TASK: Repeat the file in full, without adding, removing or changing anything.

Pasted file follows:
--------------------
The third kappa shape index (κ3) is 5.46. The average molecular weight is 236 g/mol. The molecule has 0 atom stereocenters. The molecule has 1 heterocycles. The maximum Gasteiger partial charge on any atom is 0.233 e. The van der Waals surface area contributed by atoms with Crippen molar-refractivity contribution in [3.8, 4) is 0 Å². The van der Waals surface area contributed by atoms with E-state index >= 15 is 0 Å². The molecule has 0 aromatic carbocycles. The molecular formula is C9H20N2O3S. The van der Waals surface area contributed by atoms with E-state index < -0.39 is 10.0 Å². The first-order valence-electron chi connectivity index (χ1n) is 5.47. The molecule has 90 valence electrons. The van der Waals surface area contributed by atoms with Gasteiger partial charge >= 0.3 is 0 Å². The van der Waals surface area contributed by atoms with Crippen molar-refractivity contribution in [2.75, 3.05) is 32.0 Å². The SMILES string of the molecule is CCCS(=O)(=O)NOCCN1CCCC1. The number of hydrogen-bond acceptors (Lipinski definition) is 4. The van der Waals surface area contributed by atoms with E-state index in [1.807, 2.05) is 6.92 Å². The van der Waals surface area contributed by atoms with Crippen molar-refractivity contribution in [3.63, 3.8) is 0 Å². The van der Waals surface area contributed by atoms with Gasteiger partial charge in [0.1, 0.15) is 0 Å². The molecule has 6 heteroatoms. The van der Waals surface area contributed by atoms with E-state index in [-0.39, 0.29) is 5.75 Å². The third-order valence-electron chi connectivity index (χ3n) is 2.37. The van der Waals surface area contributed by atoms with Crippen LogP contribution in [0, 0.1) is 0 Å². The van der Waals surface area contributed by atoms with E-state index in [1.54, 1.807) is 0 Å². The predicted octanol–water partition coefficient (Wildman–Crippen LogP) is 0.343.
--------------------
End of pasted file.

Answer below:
The third kappa shape index (κ3) is 5.46. The average molecular weight is 236 g/mol. The molecule has 0 atom stereocenters. The molecule has 1 heterocycles. The maximum Gasteiger partial charge on any atom is 0.233 e. The van der Waals surface area contributed by atoms with Crippen molar-refractivity contribution in [3.8, 4) is 0 Å². The van der Waals surface area contributed by atoms with E-state index >= 15 is 0 Å². The molecule has 0 aromatic carbocycles. The molecular formula is C9H20N2O3S. The van der Waals surface area contributed by atoms with E-state index < -0.39 is 10.0 Å². The first-order valence-electron chi connectivity index (χ1n) is 5.47. The molecule has 90 valence electrons. The van der Waals surface area contributed by atoms with Gasteiger partial charge >= 0.3 is 0 Å². The van der Waals surface area contributed by atoms with Crippen molar-refractivity contribution in [2.75, 3.05) is 32.0 Å². The SMILES string of the molecule is CCCS(=O)(=O)NOCCN1CCCC1. The number of hydrogen-bond acceptors (Lipinski definition) is 4. The van der Waals surface area contributed by atoms with E-state index in [1.807, 2.05) is 6.92 Å². The van der Waals surface area contributed by atoms with Crippen molar-refractivity contribution in [3.63, 3.8) is 0 Å². The van der Waals surface area contributed by atoms with Gasteiger partial charge in [0.1, 0.15) is 0 Å². The molecule has 6 heteroatoms. The van der Waals surface area contributed by atoms with E-state index in [-0.39, 0.29) is 5.75 Å². The third-order valence-electron chi connectivity index (χ3n) is 2.37. The van der Waals surface area contributed by atoms with Crippen LogP contribution in [0, 0.1) is 0 Å². The van der Waals surface area contributed by atoms with E-state index in [1.54, 1.807) is 0 Å². The predicted octanol–water partition coefficient (Wildman–Crippen LogP) is 0.343.